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Narrow land, narrow homes

Japan is not a small country, despite a widespread belief that this is gospel. It's the 61st biggest country in a list of 234, which ain't too bad. You can see the full list here, but I include a brief summary in km².

Vatican City                  0.4
Netherlands          41 543
Great Britain      229 848
Germany            357 022
Japan                  377 960
California           423 971*
South Africa    1 219 090
Australia          7 692 024
Russia            17 098 242

* Not a country, but my students are always telling me very proudly that Japan is smaller than California. Duh. California has to be big to accommodate all those Hollywood egos.

So, the statement "Japan is a small country" is not entirely correct. What is correct is that its habitable land surface is only 33% of the country; the rest is mountains. 33% of 377 960 =
124 726.8 = just bigger than North Korea, which is number 98 on that list. (I'm pedantic. It's an INTJ thing. Live with it.)

What is also correct is that it's a narrow country, in more ways than one.

I show these stats to my students, and I can see their brains stutter to a stop. Japan is a small country, period, their geography teacher said so in elementary school. Small, poor in resources, vulnerable.

South Africa, on the other hand, is generally assumed to be a very rich country by said students.

I give up.

Doesn't matter anyway, does it, since size doesn't count?

Hell, yes, it does. When it comes to houses, it does, and this is where Tokyo fills me with a combination of respect, horror and terror. Mostly terror.

Tokyo has a population density of 33 000 people per square kilometer. (I try not to think of this, because I'd go mad.) A total of 42.53% of Tokyo's population lives in single households. (Therein lies another story.) That means a lot of small houses. Suffocatingly tiny if you're a child of Africa's wide open savanna.
  
I lived in an apartment of 18 m² when I first arrived in Tokyo. I now live in just under 50 m², which is a tad expensive, but either my bank account dies or I die. My current apartment has other advantages: it's almost square, which increases the impression of space; it has unusually big windows; and it's on the 11th floor with no tall buildings in front of it. It's ludicrous compared to the 250 m² house and 500 m² garden I had in Stellenbosch, but it's the best I can do in Tokyo.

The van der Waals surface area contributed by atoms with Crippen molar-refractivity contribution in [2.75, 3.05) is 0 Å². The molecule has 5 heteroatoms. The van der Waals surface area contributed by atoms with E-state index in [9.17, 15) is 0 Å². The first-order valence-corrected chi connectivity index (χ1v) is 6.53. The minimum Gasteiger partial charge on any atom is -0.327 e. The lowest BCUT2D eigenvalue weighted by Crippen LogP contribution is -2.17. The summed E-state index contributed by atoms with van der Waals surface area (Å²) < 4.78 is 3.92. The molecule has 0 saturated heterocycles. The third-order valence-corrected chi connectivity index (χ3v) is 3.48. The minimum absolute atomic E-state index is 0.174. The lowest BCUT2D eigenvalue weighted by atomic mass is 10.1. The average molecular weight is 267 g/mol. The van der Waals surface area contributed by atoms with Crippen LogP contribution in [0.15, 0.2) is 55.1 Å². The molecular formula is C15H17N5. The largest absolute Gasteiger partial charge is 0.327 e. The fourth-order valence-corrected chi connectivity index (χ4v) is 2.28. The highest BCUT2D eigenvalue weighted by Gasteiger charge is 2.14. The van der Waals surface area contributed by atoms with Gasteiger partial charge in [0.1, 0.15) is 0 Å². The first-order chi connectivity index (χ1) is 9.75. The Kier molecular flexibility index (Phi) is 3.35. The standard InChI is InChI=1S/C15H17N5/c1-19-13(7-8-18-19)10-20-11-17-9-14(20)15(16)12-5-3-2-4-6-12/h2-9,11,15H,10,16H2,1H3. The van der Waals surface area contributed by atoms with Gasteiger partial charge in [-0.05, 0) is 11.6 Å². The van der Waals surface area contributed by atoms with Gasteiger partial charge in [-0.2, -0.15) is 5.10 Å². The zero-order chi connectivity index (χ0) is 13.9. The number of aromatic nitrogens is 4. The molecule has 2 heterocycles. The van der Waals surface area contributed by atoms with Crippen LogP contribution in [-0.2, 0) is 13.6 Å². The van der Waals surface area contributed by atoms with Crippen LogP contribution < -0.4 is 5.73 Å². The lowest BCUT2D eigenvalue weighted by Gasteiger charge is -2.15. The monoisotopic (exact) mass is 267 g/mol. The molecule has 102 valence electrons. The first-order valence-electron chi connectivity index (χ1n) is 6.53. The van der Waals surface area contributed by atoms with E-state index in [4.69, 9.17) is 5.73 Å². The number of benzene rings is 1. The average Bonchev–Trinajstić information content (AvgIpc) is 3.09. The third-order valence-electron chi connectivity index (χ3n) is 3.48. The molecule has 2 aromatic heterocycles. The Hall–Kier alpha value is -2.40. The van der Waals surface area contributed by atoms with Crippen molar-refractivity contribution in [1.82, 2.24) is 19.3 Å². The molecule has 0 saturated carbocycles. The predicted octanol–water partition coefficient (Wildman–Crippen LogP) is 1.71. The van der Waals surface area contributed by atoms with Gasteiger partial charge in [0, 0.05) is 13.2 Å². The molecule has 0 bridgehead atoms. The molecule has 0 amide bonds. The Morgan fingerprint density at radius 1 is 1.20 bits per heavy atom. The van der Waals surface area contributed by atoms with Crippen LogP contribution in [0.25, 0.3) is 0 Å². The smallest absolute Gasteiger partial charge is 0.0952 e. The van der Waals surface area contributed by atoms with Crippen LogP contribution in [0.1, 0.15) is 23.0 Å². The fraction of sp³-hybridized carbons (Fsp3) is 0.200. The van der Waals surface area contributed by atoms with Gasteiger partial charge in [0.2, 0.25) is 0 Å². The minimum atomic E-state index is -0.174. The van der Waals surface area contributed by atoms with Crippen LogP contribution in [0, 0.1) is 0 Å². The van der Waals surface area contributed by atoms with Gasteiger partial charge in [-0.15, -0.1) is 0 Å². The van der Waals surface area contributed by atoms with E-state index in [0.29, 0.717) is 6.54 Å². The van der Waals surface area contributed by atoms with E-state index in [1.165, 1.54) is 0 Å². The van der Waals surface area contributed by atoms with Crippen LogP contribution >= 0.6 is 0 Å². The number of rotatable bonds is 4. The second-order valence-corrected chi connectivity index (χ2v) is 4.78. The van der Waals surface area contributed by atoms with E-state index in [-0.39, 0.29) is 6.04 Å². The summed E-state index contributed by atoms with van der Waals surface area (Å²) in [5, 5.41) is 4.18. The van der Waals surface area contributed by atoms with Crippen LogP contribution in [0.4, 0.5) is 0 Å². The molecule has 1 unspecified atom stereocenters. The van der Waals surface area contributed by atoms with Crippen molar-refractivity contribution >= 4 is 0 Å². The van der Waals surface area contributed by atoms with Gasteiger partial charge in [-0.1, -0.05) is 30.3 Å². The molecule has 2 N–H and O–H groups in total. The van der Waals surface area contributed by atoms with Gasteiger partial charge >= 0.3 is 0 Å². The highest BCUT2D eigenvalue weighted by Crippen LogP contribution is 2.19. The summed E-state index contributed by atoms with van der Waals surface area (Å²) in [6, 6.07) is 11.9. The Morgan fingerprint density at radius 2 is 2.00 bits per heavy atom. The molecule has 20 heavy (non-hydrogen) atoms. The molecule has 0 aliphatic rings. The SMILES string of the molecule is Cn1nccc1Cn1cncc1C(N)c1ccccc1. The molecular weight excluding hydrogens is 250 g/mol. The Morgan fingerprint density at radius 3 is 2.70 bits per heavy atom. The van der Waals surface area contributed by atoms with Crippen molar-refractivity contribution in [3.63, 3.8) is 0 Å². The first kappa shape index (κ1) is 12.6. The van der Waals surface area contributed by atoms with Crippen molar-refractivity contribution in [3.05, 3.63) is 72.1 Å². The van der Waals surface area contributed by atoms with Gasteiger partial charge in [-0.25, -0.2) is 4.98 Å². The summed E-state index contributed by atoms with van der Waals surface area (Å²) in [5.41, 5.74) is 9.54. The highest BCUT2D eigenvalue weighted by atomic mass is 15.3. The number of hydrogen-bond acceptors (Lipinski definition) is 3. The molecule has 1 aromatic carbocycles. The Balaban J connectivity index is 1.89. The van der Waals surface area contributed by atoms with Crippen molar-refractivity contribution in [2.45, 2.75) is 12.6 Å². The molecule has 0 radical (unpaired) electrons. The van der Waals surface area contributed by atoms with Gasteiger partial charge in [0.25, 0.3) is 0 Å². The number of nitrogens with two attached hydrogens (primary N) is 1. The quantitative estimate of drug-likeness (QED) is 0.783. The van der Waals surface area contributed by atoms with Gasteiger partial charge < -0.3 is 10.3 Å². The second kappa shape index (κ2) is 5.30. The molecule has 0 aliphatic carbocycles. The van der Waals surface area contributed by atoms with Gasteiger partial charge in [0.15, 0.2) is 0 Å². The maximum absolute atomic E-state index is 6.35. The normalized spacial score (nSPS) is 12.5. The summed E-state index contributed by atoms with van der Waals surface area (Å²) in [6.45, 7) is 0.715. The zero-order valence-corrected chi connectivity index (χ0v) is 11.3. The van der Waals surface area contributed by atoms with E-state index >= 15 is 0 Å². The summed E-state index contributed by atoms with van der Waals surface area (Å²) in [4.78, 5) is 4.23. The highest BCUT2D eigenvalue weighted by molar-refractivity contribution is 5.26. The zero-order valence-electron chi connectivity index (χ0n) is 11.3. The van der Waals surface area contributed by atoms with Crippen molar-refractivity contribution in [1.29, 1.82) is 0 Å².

During the past three months, I've been observing the construction of a house in my neighbourhood with interest and alarm.

It's a house. Presumably it costs more than an apartment. It's the size of three single garages on top of each other. Basically.

Here's the empty plot after the previous house was torn down. 




Then they started construction. There's a bit of concrete at the bottom; the rest is wood and what seems to be a kind of plastic. The bathroom seems to be on the bottom floor, the second floor is probably living space, the top floor seems to be a loft-type thingie or perhaps storage space. It has burglar bars, which is unusual.





I marvel at this house. It cannot be cheap, and it's so small, and it offers zero privacy, and gadzooks it must be cold in winter. It's also noisy, with those thin walls, right on the street, next to a yochien (kindergarten), and near a park and an elementary school. 




Yet somebody wants to live there, and is undoubtedly very proud of this sparkling new house, and that brings me back to my own conflicting emotions: do we admire Tokyo residents for their small carbon footprint and ability to make do in limited spaces, or do we run screaming into the desert to sleep under the great Andromeda?

PS: I'm hopelessly late with comments on other posts. I'm currently operating on a scale that's a few aeons behind Africa time. I think my 6-dimensional Calabi–Yau manifold has collapsed. I don't know when I will get to everything. It depends whether Ω > 1 or Ω < 1.

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